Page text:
UBC Theses and Dissertations
Investigating sentence shaper : a processing prosthesis Albright, Erin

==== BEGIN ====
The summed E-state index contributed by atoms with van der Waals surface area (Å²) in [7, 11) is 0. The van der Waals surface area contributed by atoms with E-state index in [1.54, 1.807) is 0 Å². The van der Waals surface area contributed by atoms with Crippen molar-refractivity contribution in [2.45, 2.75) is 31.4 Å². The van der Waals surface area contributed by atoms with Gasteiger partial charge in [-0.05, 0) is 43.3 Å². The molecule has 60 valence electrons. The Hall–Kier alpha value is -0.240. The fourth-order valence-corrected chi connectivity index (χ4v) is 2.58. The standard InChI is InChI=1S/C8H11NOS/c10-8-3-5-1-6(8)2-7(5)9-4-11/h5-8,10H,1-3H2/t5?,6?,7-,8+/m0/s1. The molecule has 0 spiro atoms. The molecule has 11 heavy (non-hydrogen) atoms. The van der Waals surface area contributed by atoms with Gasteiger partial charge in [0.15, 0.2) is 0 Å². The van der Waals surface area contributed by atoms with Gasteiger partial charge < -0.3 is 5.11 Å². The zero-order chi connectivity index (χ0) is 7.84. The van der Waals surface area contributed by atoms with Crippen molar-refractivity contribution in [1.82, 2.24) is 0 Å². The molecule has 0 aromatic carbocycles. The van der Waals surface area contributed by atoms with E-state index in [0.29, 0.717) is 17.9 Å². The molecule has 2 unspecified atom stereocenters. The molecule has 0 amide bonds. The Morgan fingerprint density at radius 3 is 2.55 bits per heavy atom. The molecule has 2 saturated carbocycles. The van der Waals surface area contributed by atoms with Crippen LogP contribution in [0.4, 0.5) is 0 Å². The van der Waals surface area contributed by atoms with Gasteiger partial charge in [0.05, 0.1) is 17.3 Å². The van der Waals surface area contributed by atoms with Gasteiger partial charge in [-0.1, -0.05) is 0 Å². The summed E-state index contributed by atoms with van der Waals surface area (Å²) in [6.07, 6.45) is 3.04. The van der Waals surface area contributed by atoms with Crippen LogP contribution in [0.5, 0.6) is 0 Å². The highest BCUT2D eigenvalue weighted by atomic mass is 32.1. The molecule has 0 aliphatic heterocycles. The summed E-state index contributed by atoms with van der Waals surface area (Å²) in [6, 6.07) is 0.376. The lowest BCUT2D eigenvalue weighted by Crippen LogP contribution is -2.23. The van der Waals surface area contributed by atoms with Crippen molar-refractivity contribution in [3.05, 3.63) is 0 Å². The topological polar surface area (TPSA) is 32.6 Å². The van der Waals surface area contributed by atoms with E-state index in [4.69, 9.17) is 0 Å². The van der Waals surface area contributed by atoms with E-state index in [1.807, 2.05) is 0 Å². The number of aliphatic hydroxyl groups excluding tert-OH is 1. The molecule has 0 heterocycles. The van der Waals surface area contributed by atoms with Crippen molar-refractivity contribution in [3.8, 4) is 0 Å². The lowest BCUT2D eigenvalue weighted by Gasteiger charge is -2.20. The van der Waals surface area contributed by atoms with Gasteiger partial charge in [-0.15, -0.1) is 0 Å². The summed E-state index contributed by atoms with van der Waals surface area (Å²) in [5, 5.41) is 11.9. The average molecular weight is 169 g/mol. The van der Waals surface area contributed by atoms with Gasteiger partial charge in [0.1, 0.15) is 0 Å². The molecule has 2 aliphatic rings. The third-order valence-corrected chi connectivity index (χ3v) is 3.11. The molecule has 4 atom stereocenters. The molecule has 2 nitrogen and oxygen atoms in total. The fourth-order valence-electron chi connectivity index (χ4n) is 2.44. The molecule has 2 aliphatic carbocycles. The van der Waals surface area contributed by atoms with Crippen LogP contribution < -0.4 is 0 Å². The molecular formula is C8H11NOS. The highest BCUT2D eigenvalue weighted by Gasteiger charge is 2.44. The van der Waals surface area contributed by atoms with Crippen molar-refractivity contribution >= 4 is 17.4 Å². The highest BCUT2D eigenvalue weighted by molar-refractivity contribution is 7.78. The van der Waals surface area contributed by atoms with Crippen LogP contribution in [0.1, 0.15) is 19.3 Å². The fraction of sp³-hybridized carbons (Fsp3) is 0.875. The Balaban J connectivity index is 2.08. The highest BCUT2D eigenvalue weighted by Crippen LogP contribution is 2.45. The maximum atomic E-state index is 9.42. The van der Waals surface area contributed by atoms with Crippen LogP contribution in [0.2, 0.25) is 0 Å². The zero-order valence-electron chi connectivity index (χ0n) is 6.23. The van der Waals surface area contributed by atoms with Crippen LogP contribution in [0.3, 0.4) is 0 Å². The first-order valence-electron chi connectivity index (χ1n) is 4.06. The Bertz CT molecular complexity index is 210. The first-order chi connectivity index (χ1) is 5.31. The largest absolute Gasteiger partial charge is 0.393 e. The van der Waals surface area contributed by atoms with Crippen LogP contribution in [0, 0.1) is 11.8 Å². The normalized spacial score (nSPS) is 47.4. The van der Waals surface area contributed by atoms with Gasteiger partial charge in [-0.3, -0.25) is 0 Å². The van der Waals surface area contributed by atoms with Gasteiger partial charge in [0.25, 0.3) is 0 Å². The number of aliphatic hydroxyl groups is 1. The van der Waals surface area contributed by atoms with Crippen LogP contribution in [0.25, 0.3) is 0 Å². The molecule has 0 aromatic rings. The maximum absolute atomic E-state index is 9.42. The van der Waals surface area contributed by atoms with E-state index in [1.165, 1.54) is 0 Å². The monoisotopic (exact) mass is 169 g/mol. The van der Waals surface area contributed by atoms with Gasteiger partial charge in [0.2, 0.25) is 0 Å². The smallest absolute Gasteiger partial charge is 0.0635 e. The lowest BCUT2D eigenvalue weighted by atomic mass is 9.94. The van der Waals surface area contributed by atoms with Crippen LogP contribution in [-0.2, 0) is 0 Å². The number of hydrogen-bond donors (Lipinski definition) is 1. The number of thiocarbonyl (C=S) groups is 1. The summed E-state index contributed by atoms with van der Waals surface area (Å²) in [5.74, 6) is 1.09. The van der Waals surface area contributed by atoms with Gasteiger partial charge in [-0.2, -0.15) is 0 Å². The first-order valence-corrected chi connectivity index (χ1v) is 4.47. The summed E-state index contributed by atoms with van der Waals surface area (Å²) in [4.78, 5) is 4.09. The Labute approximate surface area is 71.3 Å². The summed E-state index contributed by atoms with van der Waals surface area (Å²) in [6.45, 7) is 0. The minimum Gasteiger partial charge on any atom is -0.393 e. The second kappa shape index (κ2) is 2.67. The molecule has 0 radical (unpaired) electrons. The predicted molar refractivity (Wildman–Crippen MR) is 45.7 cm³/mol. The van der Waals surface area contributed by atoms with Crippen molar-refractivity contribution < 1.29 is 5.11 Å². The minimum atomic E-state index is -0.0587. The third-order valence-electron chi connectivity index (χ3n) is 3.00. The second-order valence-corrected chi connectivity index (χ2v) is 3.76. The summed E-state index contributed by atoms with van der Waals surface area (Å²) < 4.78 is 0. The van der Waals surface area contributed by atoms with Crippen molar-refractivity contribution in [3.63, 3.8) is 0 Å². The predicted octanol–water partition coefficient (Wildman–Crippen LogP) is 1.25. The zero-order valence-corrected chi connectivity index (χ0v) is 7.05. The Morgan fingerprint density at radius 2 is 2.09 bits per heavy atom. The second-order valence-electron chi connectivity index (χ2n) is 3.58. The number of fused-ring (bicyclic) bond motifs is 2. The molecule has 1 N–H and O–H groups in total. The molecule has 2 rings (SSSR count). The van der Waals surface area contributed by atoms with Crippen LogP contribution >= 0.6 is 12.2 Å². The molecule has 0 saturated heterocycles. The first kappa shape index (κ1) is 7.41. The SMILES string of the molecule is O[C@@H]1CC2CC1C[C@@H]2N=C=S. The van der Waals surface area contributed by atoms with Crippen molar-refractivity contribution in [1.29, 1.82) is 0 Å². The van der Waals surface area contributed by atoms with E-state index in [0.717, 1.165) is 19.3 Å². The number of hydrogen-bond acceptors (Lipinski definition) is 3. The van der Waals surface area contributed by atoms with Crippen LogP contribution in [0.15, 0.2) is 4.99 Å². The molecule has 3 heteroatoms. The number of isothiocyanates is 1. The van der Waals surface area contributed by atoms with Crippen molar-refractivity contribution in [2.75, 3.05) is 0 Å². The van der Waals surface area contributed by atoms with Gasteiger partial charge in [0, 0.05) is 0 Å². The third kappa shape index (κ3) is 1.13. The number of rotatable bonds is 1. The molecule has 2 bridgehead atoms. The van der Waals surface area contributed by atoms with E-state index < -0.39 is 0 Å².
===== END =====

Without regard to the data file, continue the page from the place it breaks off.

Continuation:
This study explores the possible uses of Sentence Shaper (Linebarger, McCall, & Berndt, 2004), a software program designed as a language remediation tool for individuals with nonfluent aphasia. In particular, Sentence Shaper allows users to practice message production by facilitating sentence construction. Previous studies indicate that after extended use of this program, individuals with nonfluent aphasia may be able to produce more morphosyntactically complex narratives. As Sentence Shaper allows users to record and save messages, there is the potential that this program could be used to augment communication. The goals of this study were, first, to partially replicate the Linebarger et al. (2004) study and, second, to explore ways in which Sentence Shaper could be used to augment communication in everyday life. These goals were investigated in a four-month case study with a woman with nonfluent aphasia and her mother. Models of social approaches to aphasia intervention informed the design of the study, which included a treatment component and an ethnographic component. For the treatment component, the participant with aphasia practiced producing messages using Sentence Shaper for 12 weeks. Treatment effects were measured by comparing pre- and post-treatment unaided narratives, as well as post-treatment aided narratives. The ethnographic component involved regular meetings with the participants. Integration of qualitative data from fieldnotes, recorded conversations, brief interviews, and questionnaires revealed the uses of Sentence Shaper and the ways in which the participants’ life situation affected its use. Treatment results demonstrated an increase in the morphosyntactic complexity of the participant’s narratives, while measures of informativeness and narrative structure remained relatively unchanged. Given these conflicting findings, a judgment task was also conducted with two groups of listeners (speech-language pathologists and peers). Findings from the ethnographic component revealed that, although the participant with aphasia used Sentence Shaper messages for e-mail and in conversation, neither participant readily accepted the use of the program to augment communication in everyday life. Reasons for this lack of acceptance are explored. Finally, ways in which a social approach contributed to a deeper understanding of the findings, as well as implications for future research and clinical practice, are discussed.
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